I was heartbroken. I had specifically wanted to keep forever that painting my dad had done, because to me, the knight, like the castle, was full of chivalry, integrity, honor, and bravery, and valor, with his shiny coat of armor, and was the epitome of the good in humanity, Christianity, and hope.

But happily, years later, when I was looking for a knight to paint, so that I could try to replace the painting my dad had done, I found the painting that must have inspired my dad, called “the lady’s favor”, and was so thrilled. It shows the lady, who is honored by the knights promise of protection, giving a talisman in the form of a red scarf, honoring the knight. This beautiful exchange of trust between the knight and the lady, is captured in this painting, and my dad had enlarged and painted the knight, with his armor.

My dad painted the part that I circled. This painting is called “the lady’s favour”

Knighthood, chivalry and honor is so much more than just lances, riding beautiful horses and shiny armor. It is about a myriad of enlightened complex human qualities of good that exist and are developed in those who listen to good. My dad knew that children are receptive to good ideas, and so he thrilled us and inspired us with many stories and examples of knighthood, chivalry and honor, stories like Gunga din, or the Trumpeter of Krakow.

I painted my own version of “the knight” in honor of my dad, and to continuously remind me of those “lovely intangibles” that he created in his girls, with all the things he and my mother taught us growing up.

My dad and mom invested themselves in their five little girls. There was no glory or fame in doing so. And my dad did not even have a son to carry on his name, and still, for my dad, his five beautiful babies, were worthy of every moment of time that he spent, and every sacrifice that he made.

With his stories he inspired us. With his art he instructed us; with his writing he encouraged us, and with his life he lifted us… and he built us into an impenetrable castle. The endearing moments that he spent over a lifetime with each of us, creating, listening, and loving, left permanent, indelible marks on each of us.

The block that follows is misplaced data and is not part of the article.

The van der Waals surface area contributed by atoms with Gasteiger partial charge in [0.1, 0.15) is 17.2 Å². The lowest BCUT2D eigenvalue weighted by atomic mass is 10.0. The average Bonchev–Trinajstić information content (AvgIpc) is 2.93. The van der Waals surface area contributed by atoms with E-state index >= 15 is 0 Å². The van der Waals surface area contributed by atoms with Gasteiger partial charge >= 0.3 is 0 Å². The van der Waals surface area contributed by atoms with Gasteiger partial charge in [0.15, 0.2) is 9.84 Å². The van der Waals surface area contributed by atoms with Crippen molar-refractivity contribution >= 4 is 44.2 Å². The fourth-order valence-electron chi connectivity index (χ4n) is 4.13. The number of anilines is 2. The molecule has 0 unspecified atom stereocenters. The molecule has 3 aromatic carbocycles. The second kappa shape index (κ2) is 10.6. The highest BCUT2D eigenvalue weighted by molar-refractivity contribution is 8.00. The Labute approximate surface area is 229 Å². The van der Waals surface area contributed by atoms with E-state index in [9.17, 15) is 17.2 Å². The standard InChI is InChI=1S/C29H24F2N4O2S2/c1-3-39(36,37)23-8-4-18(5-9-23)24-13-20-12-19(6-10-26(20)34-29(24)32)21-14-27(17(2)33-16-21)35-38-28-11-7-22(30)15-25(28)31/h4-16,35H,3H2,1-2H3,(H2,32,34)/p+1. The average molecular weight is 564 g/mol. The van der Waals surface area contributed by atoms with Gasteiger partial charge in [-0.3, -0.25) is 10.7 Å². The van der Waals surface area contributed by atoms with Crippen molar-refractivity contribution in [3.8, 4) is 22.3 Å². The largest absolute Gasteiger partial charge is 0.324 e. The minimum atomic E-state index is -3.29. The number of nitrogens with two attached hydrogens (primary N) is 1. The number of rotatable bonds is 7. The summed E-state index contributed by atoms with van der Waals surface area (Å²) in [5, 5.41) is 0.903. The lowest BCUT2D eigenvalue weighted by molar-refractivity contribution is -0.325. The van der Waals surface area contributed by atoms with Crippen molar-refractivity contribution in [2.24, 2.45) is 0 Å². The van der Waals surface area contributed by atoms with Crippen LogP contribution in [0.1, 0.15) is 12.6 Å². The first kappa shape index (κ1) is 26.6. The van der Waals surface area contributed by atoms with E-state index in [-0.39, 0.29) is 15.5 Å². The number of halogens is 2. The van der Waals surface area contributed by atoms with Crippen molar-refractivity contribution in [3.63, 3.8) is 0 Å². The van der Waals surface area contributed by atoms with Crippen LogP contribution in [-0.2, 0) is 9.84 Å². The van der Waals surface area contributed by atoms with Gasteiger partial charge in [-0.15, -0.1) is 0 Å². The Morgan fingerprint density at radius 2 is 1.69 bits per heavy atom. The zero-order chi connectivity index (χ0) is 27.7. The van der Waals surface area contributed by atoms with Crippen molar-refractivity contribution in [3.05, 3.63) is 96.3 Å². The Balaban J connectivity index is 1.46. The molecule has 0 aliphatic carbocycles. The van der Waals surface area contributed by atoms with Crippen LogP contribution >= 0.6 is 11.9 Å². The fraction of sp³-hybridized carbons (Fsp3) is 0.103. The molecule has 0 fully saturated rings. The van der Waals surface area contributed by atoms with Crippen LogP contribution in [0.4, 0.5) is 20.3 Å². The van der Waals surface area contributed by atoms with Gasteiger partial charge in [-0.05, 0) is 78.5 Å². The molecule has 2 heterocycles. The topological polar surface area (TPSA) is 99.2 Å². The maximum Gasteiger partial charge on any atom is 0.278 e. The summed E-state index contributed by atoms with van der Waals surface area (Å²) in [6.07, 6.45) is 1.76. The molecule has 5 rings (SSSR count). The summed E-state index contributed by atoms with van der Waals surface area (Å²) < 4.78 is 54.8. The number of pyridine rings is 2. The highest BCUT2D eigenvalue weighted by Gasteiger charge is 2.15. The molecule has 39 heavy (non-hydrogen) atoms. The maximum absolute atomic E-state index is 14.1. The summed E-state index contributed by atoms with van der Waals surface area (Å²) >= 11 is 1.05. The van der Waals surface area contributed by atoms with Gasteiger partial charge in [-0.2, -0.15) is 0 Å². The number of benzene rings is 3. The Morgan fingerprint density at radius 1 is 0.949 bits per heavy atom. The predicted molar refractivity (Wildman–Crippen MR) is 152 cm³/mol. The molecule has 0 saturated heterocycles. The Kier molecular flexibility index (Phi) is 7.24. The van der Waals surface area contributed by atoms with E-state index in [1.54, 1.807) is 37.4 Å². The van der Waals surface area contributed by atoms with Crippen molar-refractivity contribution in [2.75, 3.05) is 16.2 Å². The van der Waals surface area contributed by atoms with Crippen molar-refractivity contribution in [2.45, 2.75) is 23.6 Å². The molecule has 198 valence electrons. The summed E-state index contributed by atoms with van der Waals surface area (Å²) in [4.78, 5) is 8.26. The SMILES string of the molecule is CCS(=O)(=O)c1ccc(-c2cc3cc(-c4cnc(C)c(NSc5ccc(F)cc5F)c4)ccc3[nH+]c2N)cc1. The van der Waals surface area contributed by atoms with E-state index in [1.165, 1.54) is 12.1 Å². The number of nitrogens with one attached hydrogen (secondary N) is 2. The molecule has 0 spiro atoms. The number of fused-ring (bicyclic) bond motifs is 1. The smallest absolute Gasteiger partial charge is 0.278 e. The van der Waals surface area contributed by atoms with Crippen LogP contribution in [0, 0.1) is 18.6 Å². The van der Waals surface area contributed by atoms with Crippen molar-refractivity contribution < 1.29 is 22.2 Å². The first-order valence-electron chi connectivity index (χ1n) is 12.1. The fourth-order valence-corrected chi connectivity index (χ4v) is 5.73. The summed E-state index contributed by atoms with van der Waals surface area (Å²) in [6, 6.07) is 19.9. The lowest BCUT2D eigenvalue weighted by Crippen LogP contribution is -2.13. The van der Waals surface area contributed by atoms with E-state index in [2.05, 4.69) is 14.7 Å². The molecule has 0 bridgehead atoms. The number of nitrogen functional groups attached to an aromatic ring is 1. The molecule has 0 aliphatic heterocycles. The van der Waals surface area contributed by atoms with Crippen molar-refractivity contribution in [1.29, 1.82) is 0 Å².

The knight in the painting, is not “dead”, chivalry is not dead, and neither is my dad, even though he was in a plane crash years ago. Chivalry, honor, and strong families are alive and well. I can see clearly in my minds eye as if my dad were right here right now…because he built that castle to show me and my sisters, that knights still exist, and that a home can be a fortress, and that God is in control. He was right. He taught us well.

Me on the left, my four sisters and my mom

Just last week at the Denver art museum, I saw an exhibit on knights, their armor and their lives, and even though this is a liberal city, with seemingly deteriorating values I know that many honorable families still exist that share my dad’s vision of integrity and honor, and I have met many of these very families who are living in small towns all over Colorado. The homes that they have “built” are evidence that there is a castle in their future as well.

I feel I must continue to help children “see” the value of those beautiful intangible qualities, build castles not huts, and help them yearn to do good the way my parents created that yearning in me. So in keeping with that awareness, I plan to help the little ones learn about castles, knights and their code of honor as my theme for “Lissy camp” this summer when the kids are here with me. I am excited about what God, acting through me, can do to enrich their lives.